Could she had pulled a blinder and walked out of the negotiations and gone for a no deal option as I, Farage and many of the Eurosceptic back benches favoured? Probably not her cabinet is divided and she is a Remainer at heart. We will never know. Suffice to say that anyone with Brexit inclinations will be even more disgusted with the cheats and scoundrels that ran the EU and the quislings in the UK Parliament and Media who undermined their own governments throughout the negotiations.

    UKIP have been becalmed even with their new leader. Farage gets lots of air time but is not in parliament and has become a commentator and broadcaster not a political force. There is a huge gap to the right of the Conservative party but few want to go there. No consistent voice is challenging our politics from a remotely Christian conservative perspective. The conservatives of the UK are no better than their counter parts in Australia.

    Given the explosion of growth in the US under a real leader it is possible the 40-50 billion will be wiped out by the massive expansion in UK GDP when we finally start benefiting from new Trade Deals. I think the EU mandarins know this and will drag out the Trade talks and seek to use them to emasculate the UK finance sector and industries for as long a period as possible.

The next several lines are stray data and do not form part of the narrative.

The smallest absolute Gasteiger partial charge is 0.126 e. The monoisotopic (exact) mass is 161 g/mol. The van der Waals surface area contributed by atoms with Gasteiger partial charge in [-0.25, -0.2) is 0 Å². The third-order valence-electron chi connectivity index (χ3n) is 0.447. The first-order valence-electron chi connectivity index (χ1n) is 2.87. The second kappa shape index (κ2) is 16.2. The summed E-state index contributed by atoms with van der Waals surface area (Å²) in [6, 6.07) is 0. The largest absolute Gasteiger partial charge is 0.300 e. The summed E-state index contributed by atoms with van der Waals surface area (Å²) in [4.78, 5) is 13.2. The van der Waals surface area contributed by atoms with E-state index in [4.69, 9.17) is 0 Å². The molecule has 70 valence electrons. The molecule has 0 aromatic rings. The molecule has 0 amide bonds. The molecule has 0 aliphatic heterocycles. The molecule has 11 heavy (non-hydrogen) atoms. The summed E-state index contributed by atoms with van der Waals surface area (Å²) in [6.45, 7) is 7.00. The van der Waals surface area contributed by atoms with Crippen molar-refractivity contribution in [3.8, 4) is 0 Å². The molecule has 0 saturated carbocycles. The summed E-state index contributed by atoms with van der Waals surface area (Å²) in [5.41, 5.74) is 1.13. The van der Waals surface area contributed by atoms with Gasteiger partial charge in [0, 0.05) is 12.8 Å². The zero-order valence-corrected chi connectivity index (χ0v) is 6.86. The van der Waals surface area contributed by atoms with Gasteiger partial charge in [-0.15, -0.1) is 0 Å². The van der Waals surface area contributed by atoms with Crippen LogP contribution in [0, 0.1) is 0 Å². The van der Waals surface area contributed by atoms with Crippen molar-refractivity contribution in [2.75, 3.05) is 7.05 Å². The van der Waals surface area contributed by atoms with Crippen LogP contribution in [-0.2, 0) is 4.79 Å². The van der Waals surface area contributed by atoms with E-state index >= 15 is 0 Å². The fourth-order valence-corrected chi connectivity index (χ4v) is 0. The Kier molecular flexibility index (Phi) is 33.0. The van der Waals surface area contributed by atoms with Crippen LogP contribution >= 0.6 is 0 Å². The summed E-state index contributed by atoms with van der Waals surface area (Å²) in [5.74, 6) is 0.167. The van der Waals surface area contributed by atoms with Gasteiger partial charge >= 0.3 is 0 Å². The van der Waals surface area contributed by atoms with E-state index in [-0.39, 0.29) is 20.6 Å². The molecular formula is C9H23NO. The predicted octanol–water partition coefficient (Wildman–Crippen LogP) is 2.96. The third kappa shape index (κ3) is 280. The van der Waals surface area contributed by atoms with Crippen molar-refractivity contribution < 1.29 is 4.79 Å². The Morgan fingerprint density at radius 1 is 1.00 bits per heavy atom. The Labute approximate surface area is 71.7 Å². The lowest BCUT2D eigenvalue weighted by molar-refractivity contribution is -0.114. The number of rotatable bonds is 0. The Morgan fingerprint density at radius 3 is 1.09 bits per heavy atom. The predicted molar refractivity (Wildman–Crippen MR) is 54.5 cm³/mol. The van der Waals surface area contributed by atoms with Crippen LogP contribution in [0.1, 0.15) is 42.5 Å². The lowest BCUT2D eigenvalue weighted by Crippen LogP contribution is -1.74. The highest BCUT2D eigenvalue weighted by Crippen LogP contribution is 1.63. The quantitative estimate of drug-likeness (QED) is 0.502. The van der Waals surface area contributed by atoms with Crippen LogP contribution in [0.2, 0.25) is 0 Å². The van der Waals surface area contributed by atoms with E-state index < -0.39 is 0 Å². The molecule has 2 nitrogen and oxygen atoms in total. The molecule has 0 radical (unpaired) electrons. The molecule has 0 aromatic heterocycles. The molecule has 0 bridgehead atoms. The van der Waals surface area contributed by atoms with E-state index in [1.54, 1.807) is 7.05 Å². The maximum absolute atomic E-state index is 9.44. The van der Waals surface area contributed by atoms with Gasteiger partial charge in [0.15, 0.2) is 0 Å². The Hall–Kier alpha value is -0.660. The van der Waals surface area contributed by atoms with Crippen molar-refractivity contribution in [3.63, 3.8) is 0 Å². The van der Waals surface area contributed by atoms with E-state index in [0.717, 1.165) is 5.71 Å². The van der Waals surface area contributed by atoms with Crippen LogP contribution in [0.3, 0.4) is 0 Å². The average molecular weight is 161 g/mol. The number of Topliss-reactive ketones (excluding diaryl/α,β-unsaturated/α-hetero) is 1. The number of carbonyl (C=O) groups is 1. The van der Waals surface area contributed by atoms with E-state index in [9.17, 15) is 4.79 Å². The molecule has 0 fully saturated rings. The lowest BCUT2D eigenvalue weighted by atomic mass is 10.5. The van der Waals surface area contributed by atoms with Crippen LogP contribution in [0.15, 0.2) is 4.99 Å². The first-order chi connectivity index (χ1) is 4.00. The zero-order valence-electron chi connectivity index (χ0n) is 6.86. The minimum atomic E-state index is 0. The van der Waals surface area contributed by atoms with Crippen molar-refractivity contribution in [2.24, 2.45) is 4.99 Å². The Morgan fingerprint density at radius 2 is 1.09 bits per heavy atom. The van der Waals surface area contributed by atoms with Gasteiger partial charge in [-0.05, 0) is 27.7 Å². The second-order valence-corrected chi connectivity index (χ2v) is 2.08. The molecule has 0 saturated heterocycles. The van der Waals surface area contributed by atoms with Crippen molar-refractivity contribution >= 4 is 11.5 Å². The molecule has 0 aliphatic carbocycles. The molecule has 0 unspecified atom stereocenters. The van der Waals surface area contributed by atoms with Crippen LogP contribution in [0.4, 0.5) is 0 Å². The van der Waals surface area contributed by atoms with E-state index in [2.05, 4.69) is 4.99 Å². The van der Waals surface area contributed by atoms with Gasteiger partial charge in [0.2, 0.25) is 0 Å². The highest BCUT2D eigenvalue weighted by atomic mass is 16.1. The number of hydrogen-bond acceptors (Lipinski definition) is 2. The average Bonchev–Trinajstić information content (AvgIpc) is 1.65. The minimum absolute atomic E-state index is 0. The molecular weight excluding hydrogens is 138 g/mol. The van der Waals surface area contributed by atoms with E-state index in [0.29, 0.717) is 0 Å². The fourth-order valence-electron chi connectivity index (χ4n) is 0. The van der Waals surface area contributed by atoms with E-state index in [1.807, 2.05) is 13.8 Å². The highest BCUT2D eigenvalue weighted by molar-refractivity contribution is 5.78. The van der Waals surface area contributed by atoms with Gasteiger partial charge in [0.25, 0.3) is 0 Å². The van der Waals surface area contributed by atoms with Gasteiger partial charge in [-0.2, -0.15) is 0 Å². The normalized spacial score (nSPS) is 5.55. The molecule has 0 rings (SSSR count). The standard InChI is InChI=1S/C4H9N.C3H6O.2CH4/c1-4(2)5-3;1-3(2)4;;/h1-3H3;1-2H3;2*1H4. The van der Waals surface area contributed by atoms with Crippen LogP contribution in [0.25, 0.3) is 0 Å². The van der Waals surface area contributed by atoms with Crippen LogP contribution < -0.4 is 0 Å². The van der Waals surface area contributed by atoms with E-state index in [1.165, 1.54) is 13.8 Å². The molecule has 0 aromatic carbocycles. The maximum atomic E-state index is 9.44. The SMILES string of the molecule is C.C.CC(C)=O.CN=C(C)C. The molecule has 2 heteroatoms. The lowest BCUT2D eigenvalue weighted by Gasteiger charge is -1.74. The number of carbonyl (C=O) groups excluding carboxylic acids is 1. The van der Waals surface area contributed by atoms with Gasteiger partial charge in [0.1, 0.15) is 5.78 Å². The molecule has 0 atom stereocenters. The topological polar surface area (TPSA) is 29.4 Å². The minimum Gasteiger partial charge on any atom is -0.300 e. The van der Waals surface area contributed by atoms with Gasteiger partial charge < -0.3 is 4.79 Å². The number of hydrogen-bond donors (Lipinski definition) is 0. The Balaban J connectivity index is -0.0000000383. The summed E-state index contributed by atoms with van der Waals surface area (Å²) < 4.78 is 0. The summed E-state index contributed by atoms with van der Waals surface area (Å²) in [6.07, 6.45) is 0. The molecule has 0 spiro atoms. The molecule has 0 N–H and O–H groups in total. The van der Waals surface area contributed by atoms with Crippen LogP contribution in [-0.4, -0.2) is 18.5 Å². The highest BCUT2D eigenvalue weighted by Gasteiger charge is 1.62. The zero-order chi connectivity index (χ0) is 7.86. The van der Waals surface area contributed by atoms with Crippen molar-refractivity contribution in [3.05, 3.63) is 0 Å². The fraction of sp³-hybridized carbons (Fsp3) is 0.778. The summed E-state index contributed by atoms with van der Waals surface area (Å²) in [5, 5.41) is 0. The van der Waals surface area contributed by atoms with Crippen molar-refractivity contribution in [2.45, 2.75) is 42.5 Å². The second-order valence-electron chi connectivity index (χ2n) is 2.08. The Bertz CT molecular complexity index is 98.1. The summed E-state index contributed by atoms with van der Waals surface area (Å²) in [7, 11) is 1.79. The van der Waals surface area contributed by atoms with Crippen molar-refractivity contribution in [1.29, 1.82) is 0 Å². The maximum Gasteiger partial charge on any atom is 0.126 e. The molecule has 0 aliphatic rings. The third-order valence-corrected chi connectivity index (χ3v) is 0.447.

3. Politicians have more excused than you or I have had hot diners

  4. MarkT

    In Barnaby Joyce’s case I understand he was born and lived his whole life in Australia, and his NZ citizenship was only be virtue of his father being born in NZ. In that case it’s believable he had no idea about his potential NZ citizenship, and he should be cut some slack.

  5. The Hood

    It is beyond astonishing to me that Dastyari continues to hold high-level security clearances to Australian Government properties…

    He should be locked up in Villawood.

  6. MarkT. Not the only one. There was another mentioned on the Dingoes podcast whose father was from England.

    Let’s keep in mind the context of the Constitution and the law.

    “to a foreign power”

    The Australian Constitution was adopted in 1900. I’d be willing to bet that England and it’s dominions were not considered foreign powers. I’d be interested to know what percentage of Australians in 1900 had one or more English parents. Do you really think that Australians would have voted for a Constitution that rendered most of them ineligible to serve in government?

    This fellows allegiance to China is obviously problematic and banned, but the extension to people with ties to England, NZ, Canada, etc are idiotic and, I suspect, politically motivated. Had it been me under fire for my father being from England while I was born and raised in Australia, I would have fought back rather than issuing craven apologies and renouncing any claim to British citizenship.

  7. So, can any foreign nation oust an australian parliamentarian simply by announcing that they qualify for citizenship?

Comments are closed.

Powered by WordPress & Theme by Anders Norén

%d bloggers like this: